Of course, whatever Foundry choose to do, I will be providing support here for God of Battles in the form of continued articles and a FAQ. I’ll also be doing articles on building an army or two and if I happen to play a scenario that might be fun then, well, you get the idea.
What’s the Difference?
I can, and will, go on at length about this, but I expect you want a summary. Actually, I’ll start with the summary that Ben posted in response to Minitrol. He is comparing GoB to KOW having played both games:
Both games are mass battle fantasy games and have some overlap in which armies they allow you to use (not a bad thing IMO). Both are unit-buy systems and utilise unit leaders for measuring distances and LoS (albeit in different ways) and both have streamlined movement and magic systems in comparison with WFB. Both games can also be played in a couple of hours or less. These are the similarities.
The primary difference between them as I see it is a fundamental difference in their approach to gameplay. KoW is an abstract system that provides its players with perfect information and is the nearest thing that a mass fantasy battle system gets to chess. GoB takes a more narrative approach and uses mechanics such as scenarios, strategems, alternate unit activation, weather, and the card-activated miracles system to achieve this. I certainly don’t see how anyone could play both games and conclude that the experience was the same. That said, given the overlap between some of the army lists you can easily play both games with the same army and get two entirely different playing experiences for the price of one. In that respect both systems are a bargain and I’d urge anyone playing KoW already to pick up GoB as you’ll likely be able to dive straight in.
I’d quibble about a detail or two, but on the whole I think Ben’s pretty much on the money there. Much the same could be said for HOTT as that is also a perfect informaiton game. GoB is decidedly not.
I think I’ll leave it there for now.
A Personal View
Is God of Battles the ideal fantasy battle game? For me, yes it is. For you?
When I designed God of Battles I was given almost completely free reign to make the game I wanted. Foundry needed a fantasy game to support their ranges, and as long as they could use it to bring the ranges together and give them a home then they had no particular axe to grind about the mechanics. I wrote a brief and then a short piece about key concepts and they were sold. Part of this ended up at the start of the book, and it might help to quote some of it here. This was what I was thinking when I sat down to design it:
“The key concepts that I wanted to focus on in God of Battles are:
- A simple set of rules that is easily memorable so that, during a game, players can get on with playing and not have to look anything up.
- Constantly evolving challenges that require interesting tactical decisions from both players throughout the game.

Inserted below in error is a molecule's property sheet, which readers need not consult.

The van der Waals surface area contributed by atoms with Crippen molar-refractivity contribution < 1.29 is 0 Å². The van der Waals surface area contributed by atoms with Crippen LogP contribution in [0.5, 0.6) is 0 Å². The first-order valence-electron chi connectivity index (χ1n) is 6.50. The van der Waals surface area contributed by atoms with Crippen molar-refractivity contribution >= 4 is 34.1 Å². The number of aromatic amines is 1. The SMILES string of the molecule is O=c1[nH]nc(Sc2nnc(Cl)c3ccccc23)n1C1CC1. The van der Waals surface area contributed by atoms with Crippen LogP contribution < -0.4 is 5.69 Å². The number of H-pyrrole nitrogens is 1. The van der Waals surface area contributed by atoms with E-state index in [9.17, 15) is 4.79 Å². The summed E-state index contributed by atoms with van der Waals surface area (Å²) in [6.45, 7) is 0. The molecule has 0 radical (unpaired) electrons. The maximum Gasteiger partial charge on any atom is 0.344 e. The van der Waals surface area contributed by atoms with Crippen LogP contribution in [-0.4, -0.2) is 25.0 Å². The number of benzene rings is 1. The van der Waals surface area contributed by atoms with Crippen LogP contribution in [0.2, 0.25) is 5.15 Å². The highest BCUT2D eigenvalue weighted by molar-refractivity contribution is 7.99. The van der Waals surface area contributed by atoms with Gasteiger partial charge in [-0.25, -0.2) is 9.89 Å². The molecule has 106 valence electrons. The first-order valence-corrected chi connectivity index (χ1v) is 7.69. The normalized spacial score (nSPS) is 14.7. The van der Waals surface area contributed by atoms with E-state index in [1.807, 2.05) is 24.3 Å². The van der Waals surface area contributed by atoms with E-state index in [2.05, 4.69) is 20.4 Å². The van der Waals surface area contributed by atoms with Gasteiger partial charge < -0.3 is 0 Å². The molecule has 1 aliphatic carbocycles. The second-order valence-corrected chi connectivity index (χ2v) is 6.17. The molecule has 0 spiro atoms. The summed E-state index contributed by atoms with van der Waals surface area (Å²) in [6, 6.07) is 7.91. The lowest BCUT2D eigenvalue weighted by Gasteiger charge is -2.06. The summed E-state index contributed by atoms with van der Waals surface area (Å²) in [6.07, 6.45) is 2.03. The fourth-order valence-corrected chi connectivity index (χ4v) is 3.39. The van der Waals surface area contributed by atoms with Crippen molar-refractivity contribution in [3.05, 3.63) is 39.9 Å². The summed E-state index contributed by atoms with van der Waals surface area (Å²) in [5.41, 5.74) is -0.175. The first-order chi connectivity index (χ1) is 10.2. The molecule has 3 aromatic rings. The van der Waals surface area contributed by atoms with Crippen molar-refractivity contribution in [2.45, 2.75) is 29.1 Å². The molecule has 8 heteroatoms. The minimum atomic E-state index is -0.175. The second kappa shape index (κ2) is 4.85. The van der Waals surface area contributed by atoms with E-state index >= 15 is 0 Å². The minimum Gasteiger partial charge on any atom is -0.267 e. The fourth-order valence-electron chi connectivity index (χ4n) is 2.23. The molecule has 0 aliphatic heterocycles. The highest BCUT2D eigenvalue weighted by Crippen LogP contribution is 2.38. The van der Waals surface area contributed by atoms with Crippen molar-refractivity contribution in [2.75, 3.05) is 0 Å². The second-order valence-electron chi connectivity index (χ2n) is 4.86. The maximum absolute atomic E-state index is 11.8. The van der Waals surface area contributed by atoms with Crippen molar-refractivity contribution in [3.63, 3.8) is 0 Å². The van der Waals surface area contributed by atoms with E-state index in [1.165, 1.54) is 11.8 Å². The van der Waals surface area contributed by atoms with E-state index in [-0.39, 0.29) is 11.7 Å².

- The constant involvement of both players with minimal waiting between turns.
- Battlefields that are as characterful as the armies, and for them to be integral to the game instead of being an afterthought.”
So that was the plan. Did I achieve that? I think I did. You need to try it out for yourself to know for sure. And I’d recommend trying it out, not just reading it. You really won’t see the excitement of the game and the challenge of the decisions on paper.
There’s lots more to why I like the game, though it all flows naturally from having the opportunity to design what I wanted. I like games to come to a natural end and not just stop because it’s turn 6, or we’ve had 90 minutes each. GoB does that. I like there to be an ebb and flow, for people to be able to outfox each other and for there to be a healthy lack of certainty – just like there is in real battle. GoB is like that. I like games that tell stories, and GoB does that too.
I suppose that one of the more telling facts is that of all the many, many projects I have pencilled in for my own self publishing efforts, a fantasy mass battle game is not one of them. I simply have no need.
One of the reasons that I drifted away from Warhammer (both varieties) was because of the constant retooling of the game system. I mean, it wasn’t just the rules that were revised, it was the armies, making it possible for a whole swath of figures you’d spent time and money collecting and painting to be made obsolete.
Imagine, for example, if you’d invested heavily in Slann when they first came out. Or Squats.
All of this is to say that I’m excited about a ruleset that is complete now and always will be.
Investing heavily in Slann would have been an investment indeed 😉
Are Slann stocks up this year? I can never keep track.
Fortunately my investment in squats is paying off as they now have new Forge Father buddies!
“I think some games need expansions and others don’t.”
Broadly I agree, but I think there’s a middle ground where some games don’t “need” them but can still be enriched by having them – usually if there’s still parts of that universe that can be explored. WHF doesn’t need another army but I’m sure many fans would enjoy expansion into Cathay or Ind, for example.
In terms of new editions there’s a key distinction that you didn’t really address. I’m all for companies releasing a new edition that incorporates various issues, FAQs and wotnot that tidies up the system, the wording, the process and brings it all into one place (and maybe adds some new elements). That’s a whole different kettle of fish to reinventing a system and throwing out half of it.
With the huge amount of board and miniature games out there, it’s nice to be able to buy some and think “I’ve got a great little game here, and that’s it, I never have to worry about keeping up with developments, I can get it out and play it whenever and it just ‘is’ “. But I’ll also admit to being a bit of a kid (aside from playing with toy soldiers 😉 ) seeing new developments in some of the systems I’m into over time, particularly if they relate to fluff developments if I’m particularly into the storyline.